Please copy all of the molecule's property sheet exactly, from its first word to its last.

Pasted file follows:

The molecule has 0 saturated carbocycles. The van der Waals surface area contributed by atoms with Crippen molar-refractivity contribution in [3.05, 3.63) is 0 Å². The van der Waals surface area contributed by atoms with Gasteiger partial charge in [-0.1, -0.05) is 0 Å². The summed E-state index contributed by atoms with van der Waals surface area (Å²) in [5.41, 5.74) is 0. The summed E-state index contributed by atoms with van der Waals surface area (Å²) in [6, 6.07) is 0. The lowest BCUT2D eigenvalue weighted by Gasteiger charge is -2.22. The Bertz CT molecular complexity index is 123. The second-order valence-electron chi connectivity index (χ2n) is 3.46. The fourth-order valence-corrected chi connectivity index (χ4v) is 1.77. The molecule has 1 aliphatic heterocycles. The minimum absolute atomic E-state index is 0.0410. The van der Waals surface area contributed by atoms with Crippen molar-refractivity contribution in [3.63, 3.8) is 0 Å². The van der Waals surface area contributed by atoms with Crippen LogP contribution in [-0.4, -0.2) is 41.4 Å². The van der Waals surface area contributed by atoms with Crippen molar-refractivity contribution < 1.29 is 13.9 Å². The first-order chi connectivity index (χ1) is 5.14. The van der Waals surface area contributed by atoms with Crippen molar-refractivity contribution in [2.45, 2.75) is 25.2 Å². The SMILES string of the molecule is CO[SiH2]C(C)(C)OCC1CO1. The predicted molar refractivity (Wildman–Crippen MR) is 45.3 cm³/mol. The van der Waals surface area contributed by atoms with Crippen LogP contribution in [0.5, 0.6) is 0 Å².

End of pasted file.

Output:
The molecule has 0 saturated carbocycles. The van der Waals surface area contributed by atoms with Crippen molar-refractivity contribution in [3.05, 3.63) is 0 Å². The van der Waals surface area contributed by atoms with Gasteiger partial charge in [-0.1, -0.05) is 0 Å². The summed E-state index contributed by atoms with van der Waals surface area (Å²) in [5.41, 5.74) is 0. The summed E-state index contributed by atoms with van der Waals surface area (Å²) in [6, 6.07) is 0. The lowest BCUT2D eigenvalue weighted by Gasteiger charge is -2.22. The Bertz CT molecular complexity index is 123. The second-order valence-electron chi connectivity index (χ2n) is 3.46. The fourth-order valence-corrected chi connectivity index (χ4v) is 1.77. The molecule has 1 aliphatic heterocycles. The minimum absolute atomic E-state index is 0.0410. The van der Waals surface area contributed by atoms with Crippen molar-refractivity contribution in [3.63, 3.8) is 0 Å². The van der Waals surface area contributed by atoms with Crippen LogP contribution in [-0.4, -0.2) is 41.4 Å². The van der Waals surface area contributed by atoms with Crippen molar-refractivity contribution < 1.29 is 13.9 Å². The first-order chi connectivity index (χ1) is 5.14. The van der Waals surface area contributed by atoms with Crippen molar-refractivity contribution in [2.45, 2.75) is 25.2 Å². The SMILES string of the molecule is CO[SiH2]C(C)(C)OCC1CO1. The predicted molar refractivity (Wildman–Crippen MR) is 45.3 cm³/mol. The van der Waals surface area contributed by atoms with Crippen LogP contribution in [0.5, 0.6) is 0 Å².